For a poset with linear extensions, the relative variance of the estimates given by Algorithm 1 is

 RV(P)=⟨fP(λ)L⟩u−1

where is the estimate associated with linear extension and denotes the mean of the uniform distribution over all linear extensions.

###### Proof.

Let be the set of all linear extensions of poset , let be the SIS estimate associated with extension , and let . Note that is also the expected value of .

Recall that the probability of selecting extension is precisely . Hence

 E[fP(λ)2]=∑λ∈Λ(P)fP(λ)21fP(λ)=∑λ∈Λ(P)fP(λ)

Then, using our definition of relative variance, we have

 RV(P)=E[fP(λ)2]−E[fP(λ)]2E[fP(λ)]2=E[fP(λ)2]L2−1=1L2⎛⎝∑λ∈Λ(P)fP(λ)⎞⎠−1=1L⎛⎝∑λ∈Λ(P)fP(λ)L⎞⎠−1=⟨fP(λ)L⟩u−1

We can also express the relative variance as a recursive function of the relative variance of certain sub-posets, as detailed in the following theorem.

###### Theorem 4.2.

For a poset , let be the set of maximal elements of , where for , is the number of linear extensions of that begin with . Then the relative variance of the estimates produced by Algorithm 1 using importance function is given by

 RV(P)+1=r(M)L2∑m∈ML2mr(m)(RV(P∖m)+1)
###### Proof.

First, observe that the linear extensions of that begin with a particular are equivalent to the extensions in , but with appended to the beginning of each extension in .

Furthermore, is an extension in that begins with , then the estimate produced by Algorithm 1 for in is related to the estimate for the equivalent extension, call it , in , by the following formula.

 fP(λ)=r(M)r(m)fP∖m(λ′) (1)

Note that every extension in begins with some element , and so for each , there is such that equation (1) holds.

In the proof of Theorem 4.1 we showed that

 RV(P)+1=1L2∑λ∈Λ(P)fP(λ) (2)

Then, by substituting equation (1) into equation (2) and manipulating the summation expressions, we get

 RV(P)+1=1L2∑m∈M∑λ∈Λ(P∖m)r(M)r(m)fP∖m(λ)=r(M)L2∑m∈M1r(m)∑λ∈Λ(P∖m)fP∖m(λ)=r(M)L2∑m∈ML2mr(m)1L2m∑λ∈Λ(P∖m)fP∖m(λ) (3)

Theorem 4.1 tells us that

 RV(P∖m)+1=1L2m∑λ∈Λ(P∖m)fP∖m(λ)

Hence, from the last line of equation (3), we have

 RV(P)+1=r(M)L2∑m∈ML2mr(m)(RV(P∖m)+1)

This recursive form of the relative variance suggests a way to bound it, which is described in our next theorem.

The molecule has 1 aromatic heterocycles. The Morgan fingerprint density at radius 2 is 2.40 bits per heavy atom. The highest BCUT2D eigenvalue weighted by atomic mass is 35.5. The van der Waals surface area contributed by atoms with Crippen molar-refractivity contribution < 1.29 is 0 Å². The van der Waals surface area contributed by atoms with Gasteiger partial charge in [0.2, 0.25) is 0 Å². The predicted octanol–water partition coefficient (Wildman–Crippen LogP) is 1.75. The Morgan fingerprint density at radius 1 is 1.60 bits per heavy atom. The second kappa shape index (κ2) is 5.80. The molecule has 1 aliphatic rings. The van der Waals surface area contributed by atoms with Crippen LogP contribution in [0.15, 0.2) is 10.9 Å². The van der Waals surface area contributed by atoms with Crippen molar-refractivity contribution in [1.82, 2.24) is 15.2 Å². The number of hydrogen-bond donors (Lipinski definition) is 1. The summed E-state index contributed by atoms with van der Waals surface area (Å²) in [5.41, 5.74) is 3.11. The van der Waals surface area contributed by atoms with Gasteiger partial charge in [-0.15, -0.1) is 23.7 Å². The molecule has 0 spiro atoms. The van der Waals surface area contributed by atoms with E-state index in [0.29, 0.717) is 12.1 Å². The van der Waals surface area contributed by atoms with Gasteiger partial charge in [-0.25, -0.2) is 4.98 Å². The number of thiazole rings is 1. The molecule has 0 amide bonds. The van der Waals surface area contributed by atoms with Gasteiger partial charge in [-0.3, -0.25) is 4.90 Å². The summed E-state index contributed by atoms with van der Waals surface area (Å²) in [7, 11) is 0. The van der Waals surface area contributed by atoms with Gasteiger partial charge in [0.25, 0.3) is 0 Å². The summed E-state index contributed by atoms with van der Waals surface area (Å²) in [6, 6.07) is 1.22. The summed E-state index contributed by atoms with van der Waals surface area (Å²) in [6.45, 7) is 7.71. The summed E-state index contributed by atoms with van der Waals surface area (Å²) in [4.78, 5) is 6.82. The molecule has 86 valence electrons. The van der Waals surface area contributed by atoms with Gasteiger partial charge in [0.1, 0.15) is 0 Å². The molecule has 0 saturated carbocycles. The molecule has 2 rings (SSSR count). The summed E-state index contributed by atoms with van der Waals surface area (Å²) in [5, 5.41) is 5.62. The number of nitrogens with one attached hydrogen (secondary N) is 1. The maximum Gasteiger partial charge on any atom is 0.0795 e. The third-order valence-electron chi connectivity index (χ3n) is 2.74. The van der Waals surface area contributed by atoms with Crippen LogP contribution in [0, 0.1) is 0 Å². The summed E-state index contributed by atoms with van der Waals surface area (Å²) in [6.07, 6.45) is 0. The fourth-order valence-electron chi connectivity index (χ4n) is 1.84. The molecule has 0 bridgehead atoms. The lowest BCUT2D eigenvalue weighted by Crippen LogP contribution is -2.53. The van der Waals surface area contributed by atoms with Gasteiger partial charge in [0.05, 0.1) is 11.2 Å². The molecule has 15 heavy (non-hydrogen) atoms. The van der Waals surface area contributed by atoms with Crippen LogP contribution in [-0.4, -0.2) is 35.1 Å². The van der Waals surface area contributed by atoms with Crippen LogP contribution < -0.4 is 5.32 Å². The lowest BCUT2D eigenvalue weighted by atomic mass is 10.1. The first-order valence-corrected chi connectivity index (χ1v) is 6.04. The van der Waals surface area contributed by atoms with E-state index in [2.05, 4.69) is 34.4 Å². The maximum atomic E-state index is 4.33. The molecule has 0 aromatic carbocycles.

###### Theorem 4.3.

Let be the set of all posets of size . Let be given by

 Ai:=maxP∈Pi(maxm∈Mr(M)r(m)LmL)

where , , and are defined as before with respect to . Then for all posets of size , the relative variance of the estimates produced by Algorithm 1 using importance function is bounded by

 RV(P)≤A1A2⋯An−1
###### Proof.

The proof is by induction on the size of the poset .

For the basis step, consider a poset of size 1. The single element, call it , is also the only maximum, and so and . Thus . Since this poset has only one possible linear extension, the algorithm always produces the same estimate, making the relative variance zero. Thus the theorem statement is true for .

Assume the theorem statement is true for all posets of size and less. Then for a poset of size , the theorem statement holds for the sub-posets , where . That means

 RV(P∖m)+1≤A1A2⋯An−1

Then, beginning with Theorem 4.2, we have

 ∑m∈MLmL=1

Hence,

 RV(P)+1≤A1A2⋯An

From Theorem 4.3, we can see that the ideal importance function is , that is, the importance function which maps each maximal element to the number of extensions that begin with that element. This importance function would give us for all , making for all posets .

Of course, this ideal importance function is impossible to achieve, since if we knew its values, we would not need an estimation algorithm. In Section 5, we discuss more practical importance functions.

## 5 The Importance Function

If the importance function is uniform across all elements at each decision point, then our algorithm is simply Knuth’s algorithm again. On the other hand, if a good importance function is available, one that reflects the actual structure of the decision tree, excellent results can sometimes be obtained, as in , . Here we present two importance functions, each with its own strengths and weaknesses, which we will discuss.

### 5.1 The Number of Descendants

For the first importance function, we define to be , the number of descendants of , including itself. An example is shown in Figure 2.

The idea for this importance function came from the observation that each vertex must appear in a linear extension before all of its descendants, which themselves have fewer descendants. In fact, if we order the vertices by decreasing number of descendants, we obtain a linear extension.

We also obtain a useful lower bound from this importance function. The sum over the maximal elements of the number of their descendants must always be at least the number of vertices which have not been chosen yet, hence a lower bound for our samples and so for itself is

 |Λ(P)|≥n!d(v1)d(v2)⋯d(vn)

Here the denominator is the product over all and is simply the observation that every is processed exactly once when generating a sample.